Disclaimer: The following article presents subjective opinions of the author and should not be mistaken for investment advice.
Singapore’s Sea Ltd. has extended its bear run hitting a new low of US$87.60 on its shares last week — a level last seen in the spring of 2020, before the pandemic induced demand elevated its stock in the vicinity of US$400 last year.
For stockholders who lost 76 per cent since November highs, it may be a poor consolation but despite the tumbling stock prices, the situation that Sea is in — much like the entire e-commerce market — is much better than it seems.
Morgan Stanley, whose analysts continued to defend both in their latest report based on their in-house e-commerce industry model, appears to share this view.
The only way is up
Obviously, two years of restrictions on movement due to Covid-19 have helped the growth of the industry that is built on home delivery. But the border reopening certainly will not cause e-commerce to retreat, as it has been expected to grow rapidly even before the virus hit.
In fact, as you may notice, the industry hasn’t outgrown the earlier bullish projections, though it has already clinched a larger share of total global retail, as in-person shopping saw a painful drop.
“While stay-at-home trends were a driver of outsized growth in 2019 to 2021, we see a stronger-for-longer setup of a double-digit CAGR through 2026.” The firm also highlighted a significant five-year growth opportunity for e-commerce in less-penetrated emerging markets.
Source: Morgan Stanley & Seeking Alpha
It’s going to be a long time before online retail sees signs of saturation and Sea, with its hit app Shopee, is one of the best-positioned international players to increase its share in some of the most rapidly growing markets.
In fact, it is one of very few companies which have seen considerable success beyond their core markets, with Morgan Stanley placing it among other major players like Amazon and Argentinian Mercado Libre.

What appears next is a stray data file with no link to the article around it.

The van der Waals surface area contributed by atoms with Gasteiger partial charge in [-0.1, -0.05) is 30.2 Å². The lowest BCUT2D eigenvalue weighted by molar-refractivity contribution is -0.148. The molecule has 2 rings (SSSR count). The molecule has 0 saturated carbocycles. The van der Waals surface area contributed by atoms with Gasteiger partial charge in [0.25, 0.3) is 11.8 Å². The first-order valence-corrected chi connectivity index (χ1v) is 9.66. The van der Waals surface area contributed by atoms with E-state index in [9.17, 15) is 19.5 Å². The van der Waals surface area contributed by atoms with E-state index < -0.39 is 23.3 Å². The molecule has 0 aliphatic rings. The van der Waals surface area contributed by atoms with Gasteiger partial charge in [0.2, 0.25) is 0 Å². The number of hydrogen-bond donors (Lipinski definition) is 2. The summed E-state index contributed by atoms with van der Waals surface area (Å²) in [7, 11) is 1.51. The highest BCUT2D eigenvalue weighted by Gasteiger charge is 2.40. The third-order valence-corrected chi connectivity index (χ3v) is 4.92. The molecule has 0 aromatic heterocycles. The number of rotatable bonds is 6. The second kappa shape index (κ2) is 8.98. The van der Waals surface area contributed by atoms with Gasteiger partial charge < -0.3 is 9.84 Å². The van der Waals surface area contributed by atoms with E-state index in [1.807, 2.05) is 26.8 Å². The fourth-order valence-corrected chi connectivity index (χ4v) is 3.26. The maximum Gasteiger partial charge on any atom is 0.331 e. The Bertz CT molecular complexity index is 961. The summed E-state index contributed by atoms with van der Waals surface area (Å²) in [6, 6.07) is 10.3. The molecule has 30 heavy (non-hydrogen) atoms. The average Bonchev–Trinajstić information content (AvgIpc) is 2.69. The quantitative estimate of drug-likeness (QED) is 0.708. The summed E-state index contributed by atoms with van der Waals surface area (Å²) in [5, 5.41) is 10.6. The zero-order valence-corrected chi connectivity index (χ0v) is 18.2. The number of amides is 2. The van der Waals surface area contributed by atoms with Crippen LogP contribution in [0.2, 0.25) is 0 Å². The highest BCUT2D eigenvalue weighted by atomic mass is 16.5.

When is the stock going back to US$360?
While the company’s performance should not disappoint in the coming five years — or more — this confidence does not extend onto its shares, though.
It is not because the market may continue to underestimate or misjudge it, but rather due to the macroeconomic and political factors at play.
The world is not only shaken by the Russian invasion of Ukraine and the resulting uncertainty that may extend for years to come (as it is unlikely that sanctions will be eased anytime soon). It also has to grapple with high inflation, that forced central banks to restrict money supply which has for years been one of the major contributors to the stock rallies, especially in the US.
The near US$400 price per Sea’s share witnessed in October 2021 may or may not return depending on conditions other than the company’s own performance.
We’re not entirely out of the pandemic either, with China struggling to contain the latest Omicron outbreaks, which could throw its entire massive economy off balance and have far-reaching global consequences.
It is also not certain how our immunity will fare with time and whether we might be seeing new crises elsewhere, particularly heading into the autumn/winter season of 2022 (it goes without saying that any new restrictions could boost e-commerce stocks again).
Therefore, while Sea’s future does look rather bright, even as Shopee is still technically posting losses, whether that translates into investment opportunities remains to be seen.
Analysts may remain bullish, but so were they six months ago…
Featured Image Credit: Michael Nagle via Bloomberg
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